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Adhesive Eye Gel Repairs Injuries without Surgery

By HospiMedica International staff writers
Posted on 01 Apr 2019
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Image: The GelCORE product could help heal corneal injuries without surgery (Photo courtesy of Medical Xpress).
Image: The GelCORE product could help heal corneal injuries without surgery (Photo courtesy of Medical Xpress).
A new study describes how a biomaterial that bonds to the cornea could aid repair and regeneration of injuries that might otherwise require corneal transplant surgery.

Developed at the Massachusetts Eye and Ear Infirmary (MEEI; Boston, USA), GelCORE (gel for corneal regeneration) technology is based on an adhesive gel that incorporates blue-light activated chemicals that can seal cuts or ulcers on the cornea and then encourage the regeneration of corneal tissue. The properties of GelCORE can be finely controlled by varying the concentration and the amount of time exposure to light, offering the possibility of changing the formulation for different types and severities of eye injuries.

In a new study that assessed GelCORE in a preclinical model, the researchers applied the gel at 20% concentration to corneal defects of 3mm, and then applied visible blue light for four minutes. One day later, they observed a transparent, smooth eye surface, with a surrounding cornea that was clear and without inflammation. One week after application, the gel could still be observed on the defect site in the cornea, remaining transparent. Over time, the tissue showed signs of regeneration, with cells of the new tissue showing similarities between regenerated tissue and native tissue. The study was published on March 20, 2019, in Science Advances.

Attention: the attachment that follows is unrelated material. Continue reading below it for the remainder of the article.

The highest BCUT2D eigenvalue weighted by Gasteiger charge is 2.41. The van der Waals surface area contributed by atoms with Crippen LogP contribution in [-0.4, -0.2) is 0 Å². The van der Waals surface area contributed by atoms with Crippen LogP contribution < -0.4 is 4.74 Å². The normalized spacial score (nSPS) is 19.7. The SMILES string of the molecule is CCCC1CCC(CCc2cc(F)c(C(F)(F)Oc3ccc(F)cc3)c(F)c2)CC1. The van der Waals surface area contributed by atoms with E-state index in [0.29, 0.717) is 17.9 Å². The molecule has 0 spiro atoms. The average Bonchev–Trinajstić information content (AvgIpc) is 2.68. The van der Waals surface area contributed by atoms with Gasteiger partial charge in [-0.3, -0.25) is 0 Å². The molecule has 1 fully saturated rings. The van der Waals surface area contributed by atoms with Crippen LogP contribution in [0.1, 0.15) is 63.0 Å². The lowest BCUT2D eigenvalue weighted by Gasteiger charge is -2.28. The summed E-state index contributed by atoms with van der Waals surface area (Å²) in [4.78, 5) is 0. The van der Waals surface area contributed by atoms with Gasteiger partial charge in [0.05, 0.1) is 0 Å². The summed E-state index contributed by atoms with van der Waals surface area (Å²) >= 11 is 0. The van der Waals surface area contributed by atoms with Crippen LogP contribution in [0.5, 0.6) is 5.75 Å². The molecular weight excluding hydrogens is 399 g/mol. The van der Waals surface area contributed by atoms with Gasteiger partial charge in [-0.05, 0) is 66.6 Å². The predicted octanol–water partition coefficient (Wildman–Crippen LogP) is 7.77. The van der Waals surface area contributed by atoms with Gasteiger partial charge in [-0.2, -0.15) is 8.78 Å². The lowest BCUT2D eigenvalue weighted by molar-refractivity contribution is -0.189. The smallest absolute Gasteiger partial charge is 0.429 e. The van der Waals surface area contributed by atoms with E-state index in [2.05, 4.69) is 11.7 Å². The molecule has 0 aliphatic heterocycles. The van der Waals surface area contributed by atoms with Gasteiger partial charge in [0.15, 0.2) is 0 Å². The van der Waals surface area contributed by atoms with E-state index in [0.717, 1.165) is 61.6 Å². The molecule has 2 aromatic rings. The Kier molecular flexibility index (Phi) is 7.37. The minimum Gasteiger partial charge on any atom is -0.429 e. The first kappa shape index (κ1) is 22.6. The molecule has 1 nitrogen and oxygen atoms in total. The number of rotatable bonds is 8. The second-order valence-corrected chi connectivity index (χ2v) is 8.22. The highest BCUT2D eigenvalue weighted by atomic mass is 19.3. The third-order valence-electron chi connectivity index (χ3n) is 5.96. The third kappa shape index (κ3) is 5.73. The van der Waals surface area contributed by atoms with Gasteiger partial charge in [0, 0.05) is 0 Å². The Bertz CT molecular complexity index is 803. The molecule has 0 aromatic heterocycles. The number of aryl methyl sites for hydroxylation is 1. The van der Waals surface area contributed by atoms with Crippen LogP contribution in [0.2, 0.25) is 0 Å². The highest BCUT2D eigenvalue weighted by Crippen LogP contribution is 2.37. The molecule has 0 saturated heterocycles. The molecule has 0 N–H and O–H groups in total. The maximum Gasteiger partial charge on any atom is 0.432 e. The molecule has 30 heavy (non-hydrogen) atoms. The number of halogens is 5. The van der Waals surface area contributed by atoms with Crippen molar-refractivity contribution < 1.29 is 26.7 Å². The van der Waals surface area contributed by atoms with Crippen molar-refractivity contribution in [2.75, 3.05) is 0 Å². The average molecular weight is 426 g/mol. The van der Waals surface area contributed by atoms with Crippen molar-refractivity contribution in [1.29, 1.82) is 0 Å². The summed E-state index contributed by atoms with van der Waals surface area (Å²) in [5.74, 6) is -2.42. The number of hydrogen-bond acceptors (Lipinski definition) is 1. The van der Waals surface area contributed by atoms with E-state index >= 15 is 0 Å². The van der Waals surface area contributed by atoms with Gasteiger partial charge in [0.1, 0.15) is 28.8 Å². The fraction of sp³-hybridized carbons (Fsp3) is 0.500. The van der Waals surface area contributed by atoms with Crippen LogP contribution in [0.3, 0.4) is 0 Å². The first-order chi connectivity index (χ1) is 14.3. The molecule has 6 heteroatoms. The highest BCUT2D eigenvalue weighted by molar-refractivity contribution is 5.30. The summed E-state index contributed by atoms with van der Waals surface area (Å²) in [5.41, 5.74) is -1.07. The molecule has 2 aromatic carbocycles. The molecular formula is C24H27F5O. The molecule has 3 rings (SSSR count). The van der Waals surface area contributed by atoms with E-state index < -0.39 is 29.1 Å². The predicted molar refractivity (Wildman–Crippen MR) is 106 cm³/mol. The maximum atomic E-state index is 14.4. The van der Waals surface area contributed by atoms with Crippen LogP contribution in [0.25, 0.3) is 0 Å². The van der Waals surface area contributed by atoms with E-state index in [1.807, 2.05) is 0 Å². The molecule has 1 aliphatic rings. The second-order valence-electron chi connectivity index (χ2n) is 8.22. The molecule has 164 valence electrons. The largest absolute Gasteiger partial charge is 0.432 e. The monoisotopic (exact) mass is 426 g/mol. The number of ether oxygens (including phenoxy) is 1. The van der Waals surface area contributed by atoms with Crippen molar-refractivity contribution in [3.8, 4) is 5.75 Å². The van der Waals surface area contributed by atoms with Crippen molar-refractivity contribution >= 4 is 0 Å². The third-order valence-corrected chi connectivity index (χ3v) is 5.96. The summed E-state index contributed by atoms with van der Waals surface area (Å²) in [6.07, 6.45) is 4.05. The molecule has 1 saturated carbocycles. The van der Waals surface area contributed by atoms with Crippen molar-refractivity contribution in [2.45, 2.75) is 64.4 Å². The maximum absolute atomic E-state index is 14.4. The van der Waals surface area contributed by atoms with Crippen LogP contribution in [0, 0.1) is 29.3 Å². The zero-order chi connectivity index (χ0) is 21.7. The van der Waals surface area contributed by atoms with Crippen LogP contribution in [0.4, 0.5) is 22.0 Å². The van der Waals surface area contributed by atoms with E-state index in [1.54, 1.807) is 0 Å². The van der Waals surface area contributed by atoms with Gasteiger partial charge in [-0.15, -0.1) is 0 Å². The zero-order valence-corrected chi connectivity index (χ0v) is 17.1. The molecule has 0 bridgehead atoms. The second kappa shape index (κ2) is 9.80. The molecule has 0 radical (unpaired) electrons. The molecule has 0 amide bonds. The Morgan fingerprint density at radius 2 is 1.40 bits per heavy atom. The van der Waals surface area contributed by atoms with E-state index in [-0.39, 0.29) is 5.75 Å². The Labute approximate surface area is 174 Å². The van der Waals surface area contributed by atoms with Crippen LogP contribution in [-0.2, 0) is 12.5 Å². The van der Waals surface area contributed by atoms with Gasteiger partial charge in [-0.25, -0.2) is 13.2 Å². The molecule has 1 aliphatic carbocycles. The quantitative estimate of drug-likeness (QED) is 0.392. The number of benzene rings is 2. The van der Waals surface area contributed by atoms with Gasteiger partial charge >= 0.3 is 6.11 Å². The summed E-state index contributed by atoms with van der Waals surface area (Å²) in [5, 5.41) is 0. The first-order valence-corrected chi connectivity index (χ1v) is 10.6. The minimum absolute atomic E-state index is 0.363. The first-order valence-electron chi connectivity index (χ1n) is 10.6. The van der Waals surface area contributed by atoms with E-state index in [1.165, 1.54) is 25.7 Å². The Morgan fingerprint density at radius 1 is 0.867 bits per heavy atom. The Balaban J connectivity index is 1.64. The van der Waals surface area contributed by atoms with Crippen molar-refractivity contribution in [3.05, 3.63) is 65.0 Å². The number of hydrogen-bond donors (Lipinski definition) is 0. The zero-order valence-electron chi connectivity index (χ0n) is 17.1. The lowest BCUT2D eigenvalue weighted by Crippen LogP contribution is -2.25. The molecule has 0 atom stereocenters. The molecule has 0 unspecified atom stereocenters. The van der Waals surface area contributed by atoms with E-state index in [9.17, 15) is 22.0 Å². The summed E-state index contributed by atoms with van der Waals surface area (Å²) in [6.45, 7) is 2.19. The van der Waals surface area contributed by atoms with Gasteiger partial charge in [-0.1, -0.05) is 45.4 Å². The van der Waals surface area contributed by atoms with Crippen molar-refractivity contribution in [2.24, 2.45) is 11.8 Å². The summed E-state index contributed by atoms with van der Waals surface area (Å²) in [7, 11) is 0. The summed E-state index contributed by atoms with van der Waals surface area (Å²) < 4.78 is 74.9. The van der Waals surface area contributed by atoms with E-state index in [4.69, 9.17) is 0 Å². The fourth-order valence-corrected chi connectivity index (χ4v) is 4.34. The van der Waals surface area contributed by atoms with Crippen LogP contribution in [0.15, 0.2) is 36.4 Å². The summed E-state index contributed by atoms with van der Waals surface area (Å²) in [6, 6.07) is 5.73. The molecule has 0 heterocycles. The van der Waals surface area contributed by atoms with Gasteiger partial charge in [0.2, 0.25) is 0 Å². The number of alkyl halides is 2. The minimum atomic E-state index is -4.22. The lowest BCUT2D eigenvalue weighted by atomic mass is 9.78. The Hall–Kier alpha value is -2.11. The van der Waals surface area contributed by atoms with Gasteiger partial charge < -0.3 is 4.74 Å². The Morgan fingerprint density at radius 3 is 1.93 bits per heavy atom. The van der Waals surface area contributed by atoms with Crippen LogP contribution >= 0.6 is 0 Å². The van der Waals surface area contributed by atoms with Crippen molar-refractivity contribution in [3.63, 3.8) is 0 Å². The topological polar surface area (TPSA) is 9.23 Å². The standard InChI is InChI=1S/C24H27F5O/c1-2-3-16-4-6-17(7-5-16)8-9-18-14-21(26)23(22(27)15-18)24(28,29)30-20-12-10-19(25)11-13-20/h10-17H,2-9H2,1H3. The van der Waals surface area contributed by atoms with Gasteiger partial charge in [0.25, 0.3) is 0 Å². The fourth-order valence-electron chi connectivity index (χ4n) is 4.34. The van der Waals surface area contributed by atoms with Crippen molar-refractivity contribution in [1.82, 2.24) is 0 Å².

“Our hope is that this biomaterial could fill in a major gap in technology available to treat corneal injuries," said co-corresponding author Reza Dana, MD, director of the cornea and refractive surgery Service at MEEI. “We set out to create a material that is clear, strongly adhesive, and permits the cornea to not only close the defect, but also to regenerate. We wanted this material to allow the cells of the cornea to mesh with the adhesive and to regenerate over time to mimic something as close to the native cornea as possible.”

Corneal injuries are a common cause of visual impairment worldwide, with more than 1.5 million new cases of corneal blindness reported every year. The current standard of care for filling in cuts, thinning areas, or corneal defects includes synthetic glues, surgery, and corneal transplants. The synthetic glues currently available are rough, inherently toxic to tissues, difficult to handle, and can lead to significant vision loss due to inherent opacity and poor integration with corneal tissues. Corneal transplants carry risks of post-transplant complications, including infection or rejection.

Related Links:
Massachusetts Eye and Ear Infirmary

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